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It's time to scrub up (the sector)

Surgeons welcome interim report but warn dangerous loopholes remain

London – 31 December, 2012 – The British Association of Aesthetic Plastic Surgeons (, the only organisation based at the Royal College of Surgeons solely dedicated to aesthetic (‘cosmetic’) plastic surgery, today welcomes an interim report from Sir Bruce Keogh’s inquiry into the sector, which confirms public approval for measures the Association has been calling for over the last decade. These include curbing aggressive sales techniques (including BOGOFs, prizes and time-limited deals) and providing better information for patients considering aesthetic procedures. A positive first step, the BAAPS accepts, but surgeons warn at least one dangerous loophole remains.

According to consultant plastic surgeon and BAAPS President Rajiv Grover;

“Whilst we are delighted that the majority of the public agrees with what we have been saying for years – namely, that this largely unregulated sector leaves vulnerable people open to being taken advantage of through aggressive sales techniques – so far there is still a major, gaping loophole that has clearly not been addressed fully. In particular, the call for a ‘medical professional’ rather than ‘a salesperson’ to hold the initial consultation with prospective patients is a dangerously broad and inadequate definition. Unequivocally, the only person holding a consultation with a patient should be the surgeon who will be performing the procedure. Otherwise, the ‘professional’ could still be, for example, a nurse working on commission for practitioners based either here or even abroad. Recognised medico-legally, informed consent is essential for patient safety and only the surgeon carrying out the actual operation should be involved in the process. Achieving anything less at the end of this exercise would make a mockery of the review - if not an outright sham.”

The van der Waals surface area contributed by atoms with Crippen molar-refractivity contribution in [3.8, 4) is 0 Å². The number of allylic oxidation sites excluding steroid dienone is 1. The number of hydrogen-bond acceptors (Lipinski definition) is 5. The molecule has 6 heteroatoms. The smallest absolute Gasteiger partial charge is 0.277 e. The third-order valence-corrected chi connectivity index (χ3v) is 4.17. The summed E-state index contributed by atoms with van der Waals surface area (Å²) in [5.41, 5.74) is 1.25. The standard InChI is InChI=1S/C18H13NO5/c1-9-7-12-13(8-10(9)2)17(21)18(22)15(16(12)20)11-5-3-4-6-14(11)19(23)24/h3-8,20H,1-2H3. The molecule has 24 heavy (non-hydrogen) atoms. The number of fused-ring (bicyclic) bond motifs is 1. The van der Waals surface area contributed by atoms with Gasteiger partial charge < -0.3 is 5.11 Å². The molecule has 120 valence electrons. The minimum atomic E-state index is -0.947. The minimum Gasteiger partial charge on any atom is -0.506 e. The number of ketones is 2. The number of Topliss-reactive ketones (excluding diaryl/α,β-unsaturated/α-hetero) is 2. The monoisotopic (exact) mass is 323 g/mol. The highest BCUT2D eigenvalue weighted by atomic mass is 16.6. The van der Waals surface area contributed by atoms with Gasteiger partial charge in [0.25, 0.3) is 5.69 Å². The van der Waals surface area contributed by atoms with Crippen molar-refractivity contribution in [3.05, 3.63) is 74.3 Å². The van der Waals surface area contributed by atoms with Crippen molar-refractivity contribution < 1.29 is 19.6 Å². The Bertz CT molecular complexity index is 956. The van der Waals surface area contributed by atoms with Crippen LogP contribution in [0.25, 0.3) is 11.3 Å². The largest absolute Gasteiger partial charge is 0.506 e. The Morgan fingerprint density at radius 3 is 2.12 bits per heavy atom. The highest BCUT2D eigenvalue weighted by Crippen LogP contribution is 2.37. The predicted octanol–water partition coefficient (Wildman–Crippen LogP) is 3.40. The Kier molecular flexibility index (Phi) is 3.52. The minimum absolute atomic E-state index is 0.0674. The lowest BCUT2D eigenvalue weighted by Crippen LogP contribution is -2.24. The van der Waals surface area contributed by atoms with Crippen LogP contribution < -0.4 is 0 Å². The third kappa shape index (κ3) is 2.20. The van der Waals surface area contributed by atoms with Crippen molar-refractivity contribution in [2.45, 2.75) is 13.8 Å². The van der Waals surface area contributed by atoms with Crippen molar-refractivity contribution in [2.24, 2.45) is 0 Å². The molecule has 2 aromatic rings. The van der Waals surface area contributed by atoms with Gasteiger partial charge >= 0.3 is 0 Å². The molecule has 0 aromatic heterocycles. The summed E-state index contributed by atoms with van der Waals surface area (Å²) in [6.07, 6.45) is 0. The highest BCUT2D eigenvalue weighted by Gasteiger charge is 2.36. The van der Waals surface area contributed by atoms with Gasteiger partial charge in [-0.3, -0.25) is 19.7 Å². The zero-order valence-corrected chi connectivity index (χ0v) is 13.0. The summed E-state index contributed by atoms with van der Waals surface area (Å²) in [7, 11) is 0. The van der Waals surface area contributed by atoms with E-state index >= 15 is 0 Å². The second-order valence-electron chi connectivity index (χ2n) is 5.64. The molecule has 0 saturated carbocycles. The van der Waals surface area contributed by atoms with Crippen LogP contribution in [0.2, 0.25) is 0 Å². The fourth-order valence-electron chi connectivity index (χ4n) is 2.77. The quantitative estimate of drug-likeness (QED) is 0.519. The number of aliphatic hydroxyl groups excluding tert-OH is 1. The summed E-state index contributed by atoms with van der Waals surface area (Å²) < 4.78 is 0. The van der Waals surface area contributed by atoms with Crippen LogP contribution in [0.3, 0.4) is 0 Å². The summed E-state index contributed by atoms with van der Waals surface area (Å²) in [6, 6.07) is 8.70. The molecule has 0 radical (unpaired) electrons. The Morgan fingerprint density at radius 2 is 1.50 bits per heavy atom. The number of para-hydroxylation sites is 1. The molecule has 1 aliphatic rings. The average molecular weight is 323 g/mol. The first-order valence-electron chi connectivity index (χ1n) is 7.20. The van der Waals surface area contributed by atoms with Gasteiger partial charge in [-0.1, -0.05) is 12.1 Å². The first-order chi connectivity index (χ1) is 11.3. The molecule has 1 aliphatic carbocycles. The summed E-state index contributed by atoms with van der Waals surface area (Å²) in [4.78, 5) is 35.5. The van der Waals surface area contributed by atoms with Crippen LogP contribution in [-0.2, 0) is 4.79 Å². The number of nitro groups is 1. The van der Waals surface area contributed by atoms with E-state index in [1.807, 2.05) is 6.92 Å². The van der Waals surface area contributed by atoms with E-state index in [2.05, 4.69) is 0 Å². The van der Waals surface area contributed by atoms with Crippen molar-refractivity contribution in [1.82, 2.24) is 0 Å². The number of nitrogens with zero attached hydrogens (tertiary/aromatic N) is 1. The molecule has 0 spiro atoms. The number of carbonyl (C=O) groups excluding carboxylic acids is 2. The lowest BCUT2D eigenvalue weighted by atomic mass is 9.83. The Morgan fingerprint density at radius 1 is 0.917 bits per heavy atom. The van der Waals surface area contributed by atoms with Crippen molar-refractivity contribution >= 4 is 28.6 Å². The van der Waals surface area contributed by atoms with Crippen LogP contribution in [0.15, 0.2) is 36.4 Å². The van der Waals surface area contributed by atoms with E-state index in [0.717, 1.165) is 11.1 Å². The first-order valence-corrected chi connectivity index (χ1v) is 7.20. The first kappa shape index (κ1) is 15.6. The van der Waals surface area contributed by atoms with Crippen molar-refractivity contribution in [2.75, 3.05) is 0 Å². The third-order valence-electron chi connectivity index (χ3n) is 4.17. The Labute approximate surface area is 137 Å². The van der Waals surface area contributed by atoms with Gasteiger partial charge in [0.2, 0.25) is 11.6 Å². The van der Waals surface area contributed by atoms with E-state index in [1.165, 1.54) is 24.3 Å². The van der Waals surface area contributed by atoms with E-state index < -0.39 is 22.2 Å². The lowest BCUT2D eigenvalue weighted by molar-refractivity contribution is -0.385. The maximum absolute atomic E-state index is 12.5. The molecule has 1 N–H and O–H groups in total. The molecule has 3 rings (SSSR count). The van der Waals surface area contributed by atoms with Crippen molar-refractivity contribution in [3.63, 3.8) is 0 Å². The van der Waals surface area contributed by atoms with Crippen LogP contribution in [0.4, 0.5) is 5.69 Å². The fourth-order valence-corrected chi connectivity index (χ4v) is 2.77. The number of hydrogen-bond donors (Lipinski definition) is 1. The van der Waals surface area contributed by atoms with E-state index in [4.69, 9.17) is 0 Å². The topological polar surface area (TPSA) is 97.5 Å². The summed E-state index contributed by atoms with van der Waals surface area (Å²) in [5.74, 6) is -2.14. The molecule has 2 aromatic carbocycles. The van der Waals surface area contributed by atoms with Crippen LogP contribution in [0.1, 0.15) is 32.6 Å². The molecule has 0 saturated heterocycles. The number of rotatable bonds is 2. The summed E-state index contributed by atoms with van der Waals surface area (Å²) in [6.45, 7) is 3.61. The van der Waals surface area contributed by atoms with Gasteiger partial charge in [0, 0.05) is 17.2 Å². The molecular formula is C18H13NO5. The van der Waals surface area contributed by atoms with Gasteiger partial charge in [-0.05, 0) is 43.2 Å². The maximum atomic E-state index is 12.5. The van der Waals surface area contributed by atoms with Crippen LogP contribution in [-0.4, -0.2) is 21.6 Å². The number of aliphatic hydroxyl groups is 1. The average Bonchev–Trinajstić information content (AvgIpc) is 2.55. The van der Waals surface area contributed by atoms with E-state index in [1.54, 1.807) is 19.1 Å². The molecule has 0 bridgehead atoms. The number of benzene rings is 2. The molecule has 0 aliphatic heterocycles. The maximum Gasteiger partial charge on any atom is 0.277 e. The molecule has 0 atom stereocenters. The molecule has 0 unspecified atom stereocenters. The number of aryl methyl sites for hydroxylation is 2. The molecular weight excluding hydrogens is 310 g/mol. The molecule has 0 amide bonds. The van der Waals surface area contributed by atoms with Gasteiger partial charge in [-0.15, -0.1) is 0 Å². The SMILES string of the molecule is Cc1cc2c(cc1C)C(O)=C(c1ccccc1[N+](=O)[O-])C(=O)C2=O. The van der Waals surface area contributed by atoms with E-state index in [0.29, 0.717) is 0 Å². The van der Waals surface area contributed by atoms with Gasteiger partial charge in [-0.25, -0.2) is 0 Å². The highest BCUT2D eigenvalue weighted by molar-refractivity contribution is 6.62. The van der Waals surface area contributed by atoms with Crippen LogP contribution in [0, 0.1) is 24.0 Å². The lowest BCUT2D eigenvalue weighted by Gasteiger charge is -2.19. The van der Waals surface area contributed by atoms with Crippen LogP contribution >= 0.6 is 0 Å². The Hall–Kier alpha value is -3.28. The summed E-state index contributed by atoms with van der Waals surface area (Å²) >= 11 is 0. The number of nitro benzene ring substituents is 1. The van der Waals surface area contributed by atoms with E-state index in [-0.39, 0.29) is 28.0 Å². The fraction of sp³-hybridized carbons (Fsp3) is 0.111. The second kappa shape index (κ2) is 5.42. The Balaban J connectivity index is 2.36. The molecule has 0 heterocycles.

The BAAPS have previously published the recommendations they made to the Government during the Call for Evidence: as well as a simple ‘Six-Point Plan’ for the regulation of the sector:

Rajiv Grover concludes:

“We’re pleased that the report – and public opinion – so strongly reflects our own views. We have made the comparison between cosmetic surgery being sold as a commodity, much as a washing machine or off-the-shelf beauty products, many times before. Medical procedures simply cannot continue to be promoted in this manner and although it is tragic that it has taken a crisis of the magnitude of PIP to make the world sit up and take notice, it seems we’re finally making headway towards a safer environment for patients. It’s time to scrub up and take action to restore confidence in our sector.”


About the British Association of Aesthetic Plastic Surgeons
The BAAPS (, based at the Royal College of Surgeons, is a not-for-profit organisation, established for the advancement of education and practice of Aesthetic Plastic Surgery for public benefit. Members undergo thorough background screening before they can join. Information about specific procedures and surgeons’ contact details can be found on the website, or by contacting their office at 020 7430 1840. Further materials can be posted to members of the public seeking specialised information. BAAPS is also on Twitter:      and Facebook:

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